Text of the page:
- Jesus – both God and the Son of God – gave Himself as sacrifice, offering the highest sacrifice possible, thereby offering a way out from under any transgression and also making clear that we no longer had anything to gain by sacrificing each other. This is found only in the Christian tradition.
All things regarding the liberty of the individual can be deduced from these, but there are several other points to add, with some further detail available here.
Where else is this combination to be found, in what other tradition? Nowhere. And it is not just chance that it was from these roots, when combined with Germanic traditions of honor and individual law, where our liberty was born. From no other tradition is this to be found. We throw this away, we throw away liberty.
I know, I know…many libertarians view Christianity as unnecessary for liberty, even an enemy of liberty. I offer for you my canned response whenever I hear such objections; the more I have come to understand the reality of history and the necessity of a Christian ethic and natural law, the more I find such arguments to be childish…
…and, worse, dangerous. One other thought for libertarians who believe Christianity stands in the way of liberty: why is it that the communists know Christianity is the enemy that must be destroyed if communism is to win out? Only one side or the other can be right about this. Will removing Christianity usher in an era of liberty or an era of communism? It can’t be both. Look around us and tell me: as we see Christianity in decline, which side is winning?
The communist Antonio Gramsci figured this out almost one hundred years ago, and it is his playbook that we are seeing in action today. Cultural Marxism has nothing to do with Marx; it is Gramsci. And Gramsci knew that Christianity had to be destroyed if communism was to win the West.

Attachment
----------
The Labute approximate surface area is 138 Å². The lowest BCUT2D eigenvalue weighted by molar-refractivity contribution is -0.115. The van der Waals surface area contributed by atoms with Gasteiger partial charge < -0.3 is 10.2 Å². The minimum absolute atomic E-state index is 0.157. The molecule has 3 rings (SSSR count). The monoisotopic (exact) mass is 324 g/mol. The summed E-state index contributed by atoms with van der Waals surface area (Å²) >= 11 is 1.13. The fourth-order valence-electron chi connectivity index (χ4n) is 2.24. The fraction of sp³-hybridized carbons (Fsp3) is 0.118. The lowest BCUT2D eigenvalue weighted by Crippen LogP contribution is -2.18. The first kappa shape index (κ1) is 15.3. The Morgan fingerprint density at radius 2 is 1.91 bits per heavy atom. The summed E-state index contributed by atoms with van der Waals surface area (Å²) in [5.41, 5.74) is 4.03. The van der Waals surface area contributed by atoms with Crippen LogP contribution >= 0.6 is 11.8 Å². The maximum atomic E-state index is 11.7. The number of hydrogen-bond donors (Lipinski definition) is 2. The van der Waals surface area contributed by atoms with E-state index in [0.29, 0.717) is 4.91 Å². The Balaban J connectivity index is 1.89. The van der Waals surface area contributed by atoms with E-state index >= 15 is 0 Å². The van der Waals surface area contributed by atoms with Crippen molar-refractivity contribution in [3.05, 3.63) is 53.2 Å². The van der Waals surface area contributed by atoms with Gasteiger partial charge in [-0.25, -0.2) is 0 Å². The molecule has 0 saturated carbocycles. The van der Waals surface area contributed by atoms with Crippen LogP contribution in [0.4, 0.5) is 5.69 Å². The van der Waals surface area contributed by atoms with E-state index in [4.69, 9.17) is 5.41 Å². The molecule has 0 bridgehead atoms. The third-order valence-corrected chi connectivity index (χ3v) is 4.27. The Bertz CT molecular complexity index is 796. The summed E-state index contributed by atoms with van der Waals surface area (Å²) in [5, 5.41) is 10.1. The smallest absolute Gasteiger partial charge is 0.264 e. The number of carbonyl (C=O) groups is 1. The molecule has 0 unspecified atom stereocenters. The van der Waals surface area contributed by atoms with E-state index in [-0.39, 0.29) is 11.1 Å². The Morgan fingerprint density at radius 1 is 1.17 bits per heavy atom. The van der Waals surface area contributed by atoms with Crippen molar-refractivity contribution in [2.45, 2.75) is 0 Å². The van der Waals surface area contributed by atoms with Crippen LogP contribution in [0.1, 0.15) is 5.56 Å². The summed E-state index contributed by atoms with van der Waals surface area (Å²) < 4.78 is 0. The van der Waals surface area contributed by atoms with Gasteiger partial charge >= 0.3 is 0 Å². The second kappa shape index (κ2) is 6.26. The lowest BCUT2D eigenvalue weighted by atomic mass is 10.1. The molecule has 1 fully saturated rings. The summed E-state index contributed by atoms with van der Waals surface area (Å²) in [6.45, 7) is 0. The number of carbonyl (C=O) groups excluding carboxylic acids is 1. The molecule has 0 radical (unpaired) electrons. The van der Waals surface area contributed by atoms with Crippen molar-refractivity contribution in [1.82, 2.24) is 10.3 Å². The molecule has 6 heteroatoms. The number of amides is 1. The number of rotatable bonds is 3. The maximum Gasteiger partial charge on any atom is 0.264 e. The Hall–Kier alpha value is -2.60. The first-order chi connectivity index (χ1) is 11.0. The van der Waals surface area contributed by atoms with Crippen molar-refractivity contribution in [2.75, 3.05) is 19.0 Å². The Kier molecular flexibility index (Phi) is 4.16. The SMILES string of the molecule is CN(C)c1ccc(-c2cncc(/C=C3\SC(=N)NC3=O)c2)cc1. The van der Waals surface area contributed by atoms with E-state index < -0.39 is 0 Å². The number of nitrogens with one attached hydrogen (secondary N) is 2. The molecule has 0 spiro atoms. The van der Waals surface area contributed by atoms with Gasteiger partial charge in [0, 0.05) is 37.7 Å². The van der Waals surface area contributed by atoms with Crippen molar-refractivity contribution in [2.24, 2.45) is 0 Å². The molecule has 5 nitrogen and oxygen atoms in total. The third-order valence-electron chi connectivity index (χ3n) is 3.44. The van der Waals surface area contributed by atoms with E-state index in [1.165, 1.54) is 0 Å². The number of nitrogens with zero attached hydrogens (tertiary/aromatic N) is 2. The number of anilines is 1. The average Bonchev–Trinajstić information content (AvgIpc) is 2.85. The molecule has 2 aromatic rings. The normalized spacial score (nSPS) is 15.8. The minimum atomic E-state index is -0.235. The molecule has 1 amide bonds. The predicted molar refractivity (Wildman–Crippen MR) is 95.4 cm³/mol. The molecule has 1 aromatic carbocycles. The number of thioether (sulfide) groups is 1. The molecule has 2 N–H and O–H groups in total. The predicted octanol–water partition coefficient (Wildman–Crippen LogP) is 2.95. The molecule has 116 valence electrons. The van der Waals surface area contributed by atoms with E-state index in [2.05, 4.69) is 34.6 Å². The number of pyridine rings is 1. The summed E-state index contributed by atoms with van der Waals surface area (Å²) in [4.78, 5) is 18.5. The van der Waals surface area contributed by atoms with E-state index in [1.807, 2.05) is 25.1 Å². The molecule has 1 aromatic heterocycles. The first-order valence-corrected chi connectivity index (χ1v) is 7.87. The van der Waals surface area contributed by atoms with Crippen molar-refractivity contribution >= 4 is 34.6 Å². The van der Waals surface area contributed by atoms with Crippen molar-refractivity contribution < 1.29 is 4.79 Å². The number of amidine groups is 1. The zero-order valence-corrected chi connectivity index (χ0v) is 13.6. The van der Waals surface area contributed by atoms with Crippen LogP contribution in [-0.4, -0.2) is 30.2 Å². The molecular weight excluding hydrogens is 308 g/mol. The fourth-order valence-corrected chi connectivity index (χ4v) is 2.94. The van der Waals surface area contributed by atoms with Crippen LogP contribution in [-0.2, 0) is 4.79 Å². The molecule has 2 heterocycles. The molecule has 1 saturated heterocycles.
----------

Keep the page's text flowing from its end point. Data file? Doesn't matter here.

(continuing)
So, what about the “virtuous” part called for by Ira, and to which I agree. The Western tradition has handed us seven virtues; four natural, or Cardinal, virtues, and three theological virtues:
Natural, or Cardinal Virtues: Wisdom, Courage, Temperance, and Justice.
Theological Virtues: Faith, Hope, and Love.
Is liberty possible without a virtuous people? To ask the question is to answer it. And one virtue ties all the others together, ensuring none of the other virtues is unleashed to exaggeration:
1 Corinthians 13: 13 And now these three remain: faith, hope and love. But the greatest of these is love.
Which leads me back to my initial three posts in response to Ira’s initial question:
Unless love, properly understood, is at the top of the hierarchy (as is the case in both Christianity and natural law ethics), you can kiss liberty goodbye. The evidence is all around us and the verdict is clear.
As I seem to have to do whenever I write like this: no, I am not advocating for a theocracy. Natural law is an ethic; natural rights define proper law. Natural rights are limited to life and property, and this must be the extent of formal law. Full stop.
But without a natural law ethic, natural rights are lost to us.